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The following is a an example of a Lifestyle and Travel blog post:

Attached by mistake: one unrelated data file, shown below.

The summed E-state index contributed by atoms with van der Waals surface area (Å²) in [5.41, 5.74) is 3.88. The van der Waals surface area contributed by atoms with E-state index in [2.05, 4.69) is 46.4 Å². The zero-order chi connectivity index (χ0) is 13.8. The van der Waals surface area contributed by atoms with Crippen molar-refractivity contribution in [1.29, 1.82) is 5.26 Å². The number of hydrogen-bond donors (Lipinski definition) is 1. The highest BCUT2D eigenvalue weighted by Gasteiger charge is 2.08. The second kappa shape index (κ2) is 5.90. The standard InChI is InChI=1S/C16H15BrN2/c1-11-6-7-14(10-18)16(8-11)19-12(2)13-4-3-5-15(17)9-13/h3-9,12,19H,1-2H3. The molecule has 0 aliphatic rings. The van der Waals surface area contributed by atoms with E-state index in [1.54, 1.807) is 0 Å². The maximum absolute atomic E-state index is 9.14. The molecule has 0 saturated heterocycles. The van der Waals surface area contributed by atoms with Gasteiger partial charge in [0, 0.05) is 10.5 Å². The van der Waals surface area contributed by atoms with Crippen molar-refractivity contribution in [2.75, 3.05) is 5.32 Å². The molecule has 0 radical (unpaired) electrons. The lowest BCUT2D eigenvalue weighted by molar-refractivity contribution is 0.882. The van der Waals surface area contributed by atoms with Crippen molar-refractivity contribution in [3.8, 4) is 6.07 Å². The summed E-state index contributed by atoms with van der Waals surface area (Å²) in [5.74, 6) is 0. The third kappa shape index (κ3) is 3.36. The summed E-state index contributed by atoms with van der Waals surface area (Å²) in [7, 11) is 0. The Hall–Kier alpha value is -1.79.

Thanks to cell phones and WiFi access, you never have to leave work behind. Unfortunately, constant availability means you don’t really have any downtime, and that can eventually lead to burn out. Setting a few personal boundaries will you ensure that you get the job done while maintaining a reasonable work/life balance. But I Live at the Office If you’ve always been the first to arrive at work and the last to leave, it won’t be easy to make a change, particularly if your co-workers have come to expect that you’ll always be there to handle those emergencies that happen before or after hours. Although it’s important to be available during normal business hours, your workplace doesn’t have to become your second home. At least three times per week, try leaving at 5:30 or coming in on time in the morning, instead of arriving an hour early. Invent a reason if you feel you have to, but make a point to get out of the office no later than 35 minutes past quitting time. Sure, there will be times that you legitimately have to work late or come in early, but when you make a real effort to get out of the office on time, you’ll be surprised how much more pleasant your life can be. Don’t Call Me Emails, calls and texts at all hours of the day and night mean you never have the chance to transition into relaxation mode. No matter what type of work you do, chances are that you can reduce the hours that you’re available by these means to some degree. Let your team know what when you’ll be available after you leave the office and under what the conditions they can contact you. Define what circumstances constitute an emergency so that there will be no questions in anyone’s mind. Who’s That Knocking on My Door? It’s hard to finish your projects when your phone never stops ringing and other employees feel free to stop by your desk no matter how busy you look. Let your co-workers know when you’re available for non-emergency conversations and put an end to constant interruptions. For example, you might designate 3 to 5 p.m. as the time you’ll be available to discuss projects and problems and respond to non-emergency emails. It might take a little while for your colleagues to understand that you are serious about your new no interruptions policy. If they drop by at 10 a.m. when you’re in the middle of a time-sensitive project, politely remind that you will speak to them later in the day.